Being safe on the internet (was Re: Here we go again - ISP DPI, but is it interception?)
David_Biggins at usermgmt.com
Tue Aug 10 10:12:11 BST 2010
> Would it not be possible to have an enhanced operation which you send,
> by way of a parameter, the maximum number of characters you are
> to allow it to copy/concatenate. Cunningly, that might usefully be the
> remaining size of buffer that you've allocated.
Oh certainly - and the enhanced operation has existed for some time, and
modern languages don't just use zero-terminated strings and so on.
Back in 'C', using the strncpy() function to copy with a size limit,
there are a few minor problems - with not-so-minor impact. You have to
set the parameter to the buffer size explicitly, everywhere it is used.
One problem is that while you can work out how long a string is by
counting the characters before the zero, you can't work out how long the
buffer it's stored in, is - so you have to store it yourself, and pass
it round as a parameter everywhere you pass the buffer to... Which was
always good practice, but sadly ignored by many programmers when it was
thought that it was only a crash risk, not a point of attack.
Trivial to sort out when writing new code (and if you're writing new
code, you'd use an intelligent class or a structure that avoided the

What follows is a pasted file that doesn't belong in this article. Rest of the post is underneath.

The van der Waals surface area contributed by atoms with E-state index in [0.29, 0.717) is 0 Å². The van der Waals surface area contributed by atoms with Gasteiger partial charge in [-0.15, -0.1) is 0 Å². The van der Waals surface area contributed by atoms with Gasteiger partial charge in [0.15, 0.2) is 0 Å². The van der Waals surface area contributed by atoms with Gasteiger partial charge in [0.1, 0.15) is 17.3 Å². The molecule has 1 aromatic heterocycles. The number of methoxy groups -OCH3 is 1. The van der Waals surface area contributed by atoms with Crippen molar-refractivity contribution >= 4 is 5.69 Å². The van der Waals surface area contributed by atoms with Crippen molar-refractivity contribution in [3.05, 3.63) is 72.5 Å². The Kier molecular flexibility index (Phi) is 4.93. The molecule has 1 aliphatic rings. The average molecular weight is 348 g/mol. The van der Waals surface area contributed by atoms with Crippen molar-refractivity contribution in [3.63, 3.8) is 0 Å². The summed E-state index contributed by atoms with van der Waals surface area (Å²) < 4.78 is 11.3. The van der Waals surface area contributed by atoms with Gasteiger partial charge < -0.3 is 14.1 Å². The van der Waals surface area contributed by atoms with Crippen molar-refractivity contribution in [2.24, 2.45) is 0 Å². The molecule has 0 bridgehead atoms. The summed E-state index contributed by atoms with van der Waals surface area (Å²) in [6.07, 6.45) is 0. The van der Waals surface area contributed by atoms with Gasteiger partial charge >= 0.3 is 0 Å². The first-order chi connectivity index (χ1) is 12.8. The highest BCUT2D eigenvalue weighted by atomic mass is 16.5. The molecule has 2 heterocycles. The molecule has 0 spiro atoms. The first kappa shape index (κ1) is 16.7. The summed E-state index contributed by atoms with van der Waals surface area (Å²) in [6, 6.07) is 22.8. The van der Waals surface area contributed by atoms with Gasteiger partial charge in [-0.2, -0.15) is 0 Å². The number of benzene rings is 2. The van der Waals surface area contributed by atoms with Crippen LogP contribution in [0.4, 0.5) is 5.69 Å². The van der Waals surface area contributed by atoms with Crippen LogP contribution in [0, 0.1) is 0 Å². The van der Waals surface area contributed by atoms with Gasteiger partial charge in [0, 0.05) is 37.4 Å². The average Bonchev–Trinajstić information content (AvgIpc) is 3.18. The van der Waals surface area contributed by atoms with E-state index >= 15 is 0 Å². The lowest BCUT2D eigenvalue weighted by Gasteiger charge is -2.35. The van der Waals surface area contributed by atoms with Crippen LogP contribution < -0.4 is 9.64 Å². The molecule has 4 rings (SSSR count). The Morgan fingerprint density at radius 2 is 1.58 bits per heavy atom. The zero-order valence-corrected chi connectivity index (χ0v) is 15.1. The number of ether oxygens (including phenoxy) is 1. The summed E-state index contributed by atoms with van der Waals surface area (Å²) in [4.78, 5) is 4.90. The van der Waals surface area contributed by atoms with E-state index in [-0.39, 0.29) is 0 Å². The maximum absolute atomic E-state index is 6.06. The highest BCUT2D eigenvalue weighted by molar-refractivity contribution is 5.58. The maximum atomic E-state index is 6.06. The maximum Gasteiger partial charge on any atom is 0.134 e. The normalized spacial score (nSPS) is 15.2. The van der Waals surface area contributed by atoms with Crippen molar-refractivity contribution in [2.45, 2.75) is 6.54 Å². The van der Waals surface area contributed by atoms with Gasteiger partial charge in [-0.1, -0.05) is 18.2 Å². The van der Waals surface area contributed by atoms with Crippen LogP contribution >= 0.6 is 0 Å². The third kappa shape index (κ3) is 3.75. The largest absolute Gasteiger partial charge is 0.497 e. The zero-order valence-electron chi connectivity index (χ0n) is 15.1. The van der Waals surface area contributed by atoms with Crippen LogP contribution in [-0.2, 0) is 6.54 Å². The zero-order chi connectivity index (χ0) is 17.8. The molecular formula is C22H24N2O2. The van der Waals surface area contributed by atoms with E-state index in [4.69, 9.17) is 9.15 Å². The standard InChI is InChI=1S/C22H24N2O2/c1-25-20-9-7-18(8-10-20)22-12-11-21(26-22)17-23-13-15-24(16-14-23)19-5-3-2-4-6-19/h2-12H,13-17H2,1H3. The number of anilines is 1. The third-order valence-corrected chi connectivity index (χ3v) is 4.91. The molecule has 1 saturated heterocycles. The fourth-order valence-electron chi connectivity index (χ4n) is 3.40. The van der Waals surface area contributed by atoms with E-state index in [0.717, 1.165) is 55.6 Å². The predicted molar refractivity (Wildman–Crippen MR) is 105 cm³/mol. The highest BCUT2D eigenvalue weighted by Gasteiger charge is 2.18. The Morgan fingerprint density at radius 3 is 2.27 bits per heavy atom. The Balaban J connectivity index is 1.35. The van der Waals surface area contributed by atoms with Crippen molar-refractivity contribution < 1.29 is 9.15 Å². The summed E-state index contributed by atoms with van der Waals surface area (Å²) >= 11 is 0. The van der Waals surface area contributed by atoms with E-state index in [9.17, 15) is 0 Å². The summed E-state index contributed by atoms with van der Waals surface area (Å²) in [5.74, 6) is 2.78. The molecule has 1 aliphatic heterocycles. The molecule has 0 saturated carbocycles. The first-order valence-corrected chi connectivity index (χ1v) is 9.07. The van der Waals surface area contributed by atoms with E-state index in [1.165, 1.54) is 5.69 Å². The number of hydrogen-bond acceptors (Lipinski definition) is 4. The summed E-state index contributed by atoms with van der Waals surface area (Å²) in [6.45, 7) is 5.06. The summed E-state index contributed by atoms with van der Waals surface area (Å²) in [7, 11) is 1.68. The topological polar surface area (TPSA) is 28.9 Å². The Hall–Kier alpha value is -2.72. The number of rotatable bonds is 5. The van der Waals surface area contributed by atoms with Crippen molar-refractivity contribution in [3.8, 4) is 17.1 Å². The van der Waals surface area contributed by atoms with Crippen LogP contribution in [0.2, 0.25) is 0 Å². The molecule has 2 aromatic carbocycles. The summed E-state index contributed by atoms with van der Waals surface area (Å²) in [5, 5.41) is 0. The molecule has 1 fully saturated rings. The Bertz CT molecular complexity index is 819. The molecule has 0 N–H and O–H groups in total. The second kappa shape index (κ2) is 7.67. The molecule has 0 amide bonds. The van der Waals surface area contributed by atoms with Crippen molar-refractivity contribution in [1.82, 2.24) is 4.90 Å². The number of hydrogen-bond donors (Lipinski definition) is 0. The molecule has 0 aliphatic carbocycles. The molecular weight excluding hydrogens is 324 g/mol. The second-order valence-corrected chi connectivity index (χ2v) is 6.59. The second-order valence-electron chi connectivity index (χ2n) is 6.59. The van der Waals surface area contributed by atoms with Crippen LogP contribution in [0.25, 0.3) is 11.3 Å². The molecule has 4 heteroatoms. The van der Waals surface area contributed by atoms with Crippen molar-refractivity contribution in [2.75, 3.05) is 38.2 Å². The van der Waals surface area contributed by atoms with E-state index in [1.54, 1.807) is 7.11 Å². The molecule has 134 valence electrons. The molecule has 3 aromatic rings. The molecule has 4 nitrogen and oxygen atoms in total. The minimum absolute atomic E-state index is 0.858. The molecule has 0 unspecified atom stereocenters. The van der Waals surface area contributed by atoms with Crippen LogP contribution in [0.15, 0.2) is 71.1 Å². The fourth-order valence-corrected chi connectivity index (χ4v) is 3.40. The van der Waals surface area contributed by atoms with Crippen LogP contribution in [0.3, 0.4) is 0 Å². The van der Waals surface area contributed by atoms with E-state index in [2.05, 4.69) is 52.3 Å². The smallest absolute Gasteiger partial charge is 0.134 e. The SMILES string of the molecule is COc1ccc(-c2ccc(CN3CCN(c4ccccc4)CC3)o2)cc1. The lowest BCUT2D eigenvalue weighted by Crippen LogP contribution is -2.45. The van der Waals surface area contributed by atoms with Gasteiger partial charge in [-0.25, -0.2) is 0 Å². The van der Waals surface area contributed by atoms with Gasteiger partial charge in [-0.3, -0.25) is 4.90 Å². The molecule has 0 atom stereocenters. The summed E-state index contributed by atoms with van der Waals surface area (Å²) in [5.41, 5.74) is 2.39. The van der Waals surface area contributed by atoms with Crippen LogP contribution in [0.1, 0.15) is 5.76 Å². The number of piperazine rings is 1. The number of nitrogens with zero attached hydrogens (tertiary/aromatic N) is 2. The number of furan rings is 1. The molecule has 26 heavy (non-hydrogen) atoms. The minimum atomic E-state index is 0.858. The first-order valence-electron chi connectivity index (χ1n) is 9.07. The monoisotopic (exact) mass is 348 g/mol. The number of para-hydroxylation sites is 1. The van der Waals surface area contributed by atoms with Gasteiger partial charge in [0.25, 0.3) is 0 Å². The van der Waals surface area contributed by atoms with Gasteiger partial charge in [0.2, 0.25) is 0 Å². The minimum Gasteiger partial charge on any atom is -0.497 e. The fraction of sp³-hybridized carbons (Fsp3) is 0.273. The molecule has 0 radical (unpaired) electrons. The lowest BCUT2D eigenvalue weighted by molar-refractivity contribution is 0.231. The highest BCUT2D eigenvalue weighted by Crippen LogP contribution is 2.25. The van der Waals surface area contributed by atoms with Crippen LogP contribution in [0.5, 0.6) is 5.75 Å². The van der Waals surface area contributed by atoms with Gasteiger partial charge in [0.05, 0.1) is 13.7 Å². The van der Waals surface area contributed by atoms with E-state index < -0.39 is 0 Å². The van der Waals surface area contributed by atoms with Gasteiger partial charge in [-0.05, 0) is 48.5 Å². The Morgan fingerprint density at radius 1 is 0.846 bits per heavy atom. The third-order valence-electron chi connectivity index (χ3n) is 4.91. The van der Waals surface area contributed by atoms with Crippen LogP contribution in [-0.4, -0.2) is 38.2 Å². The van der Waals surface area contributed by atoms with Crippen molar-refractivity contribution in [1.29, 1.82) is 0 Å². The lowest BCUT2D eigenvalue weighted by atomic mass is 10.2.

problem), but a nightmare if it becomes necessary to refactor existing
And that still doesn't solve the real problem, which remains in the
millions of lines of code out there, in standard libraries and in the
operating system, using the original version, and imposing the
vulnerability on you, every time you call them...
> >The second was adoption by Intel of the "top down" hardware stack
> Another naive question: Why not position the stack at the lower end of
> the memory map, so that nothing can rise up and bite it?
Ah - I see I haven't explained myself clearly enough.
The problem is not something below the stack rising to bite it. It's
from something "newer" on the stack (i.e. low in memory) overflowing its
reserved space on the stack to rise up and bite something "older" on the
stack (i.e. higher in memory).
I agree with you that none of these issues are inherently that hard to
solve. In an object-based language, you build a standard string object
that wraps a string with its actual length and buffer length, and pass
that, and so on.
Even then, the problem comes when your shiny new "secured" string object
has to be passed to an operating system function or third-party library,
that is just expecting the null-terminated string, so you pass it the
address of the string part of your object...
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